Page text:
Coronavirus affects heart and alters gene activity of cells
The coronavirus can multiply in heart cells and alter the gene activity of infected cells, a new study by researchers at the University Hospital Hamburg-Eppendorf has found, a press release said Friday (July 10, 2020). Thirty-nine deceased heart patients, who contracted SARS-CoV-2, were examined for the study led by Prof. Dr. Dirk Westermann from the Department of Cardiology at UKE's Institute of Forensic Medicine.
Coronavirus multiplies in heart tissue
"Until now, it was not known whether SARS-CoV-2 affects and proliferates in heart cells and causes pathological changes there. The results of the study give us far more clarity," said Westermann. The coronavirus was detected in the heart tissue of about two-thirds of the patients examined. Examinations of five patients showed that the virus reproduces in the cells in question.
Long-term consequences of altered gene activity
The scientists also took a closer look at the activity of six inflammation-promoting genes. Gene activity was significantly increased in 16 patients with the highest amount of the virus. This normally indicates heart muscle inflammation. However, the typical characteristics of such an inflammation were missing. Although the altered gene activity caused by the infection may have long-term health consequences, the effects are not yet conclusive. Mass screenings of living COVID-19 patients are needed to answer this question.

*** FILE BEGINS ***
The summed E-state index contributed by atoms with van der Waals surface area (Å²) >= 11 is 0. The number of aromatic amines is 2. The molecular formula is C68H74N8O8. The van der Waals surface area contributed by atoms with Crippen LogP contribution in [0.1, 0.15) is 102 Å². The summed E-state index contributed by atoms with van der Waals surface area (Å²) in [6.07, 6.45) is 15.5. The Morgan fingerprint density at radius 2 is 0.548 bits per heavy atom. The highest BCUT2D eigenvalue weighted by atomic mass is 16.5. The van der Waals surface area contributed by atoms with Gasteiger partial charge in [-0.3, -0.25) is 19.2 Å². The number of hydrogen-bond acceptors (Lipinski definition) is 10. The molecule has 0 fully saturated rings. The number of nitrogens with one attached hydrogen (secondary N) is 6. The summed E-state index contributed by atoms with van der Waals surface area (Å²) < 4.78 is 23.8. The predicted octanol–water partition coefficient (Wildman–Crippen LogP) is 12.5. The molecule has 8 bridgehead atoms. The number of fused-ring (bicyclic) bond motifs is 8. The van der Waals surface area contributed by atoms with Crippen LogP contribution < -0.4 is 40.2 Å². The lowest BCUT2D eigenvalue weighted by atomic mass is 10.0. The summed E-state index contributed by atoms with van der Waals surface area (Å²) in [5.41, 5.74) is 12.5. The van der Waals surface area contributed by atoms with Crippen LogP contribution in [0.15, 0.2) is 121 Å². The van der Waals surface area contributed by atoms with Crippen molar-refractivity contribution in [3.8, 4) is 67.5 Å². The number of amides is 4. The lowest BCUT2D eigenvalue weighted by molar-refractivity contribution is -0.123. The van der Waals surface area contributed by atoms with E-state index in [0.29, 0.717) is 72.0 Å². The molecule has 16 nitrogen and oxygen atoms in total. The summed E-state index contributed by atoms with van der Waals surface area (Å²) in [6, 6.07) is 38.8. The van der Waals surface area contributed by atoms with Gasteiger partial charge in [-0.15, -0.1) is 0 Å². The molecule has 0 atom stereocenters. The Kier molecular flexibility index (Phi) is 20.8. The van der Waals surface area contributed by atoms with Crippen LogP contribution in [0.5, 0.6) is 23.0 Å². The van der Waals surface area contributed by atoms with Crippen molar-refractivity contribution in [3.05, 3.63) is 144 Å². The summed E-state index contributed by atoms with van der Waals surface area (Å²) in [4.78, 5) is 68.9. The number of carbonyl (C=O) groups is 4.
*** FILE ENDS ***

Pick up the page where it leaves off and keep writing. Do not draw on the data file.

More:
Study of typical COVID-19 patients
The deceased patients examined for the study (23 women, 16 men) were 85 years old on average. All of them had developed the pneumonia typical of COVID-19 during their lifetime. "The patients represent the typical COVID-19 patients with age-related, pre-existing conditions such as high blood pressure and coronary heart disease in Germany," said Prof. Dr. Stefan Blankenberg, co-author of the study and Medical Director of the University Heart and Vascular Center.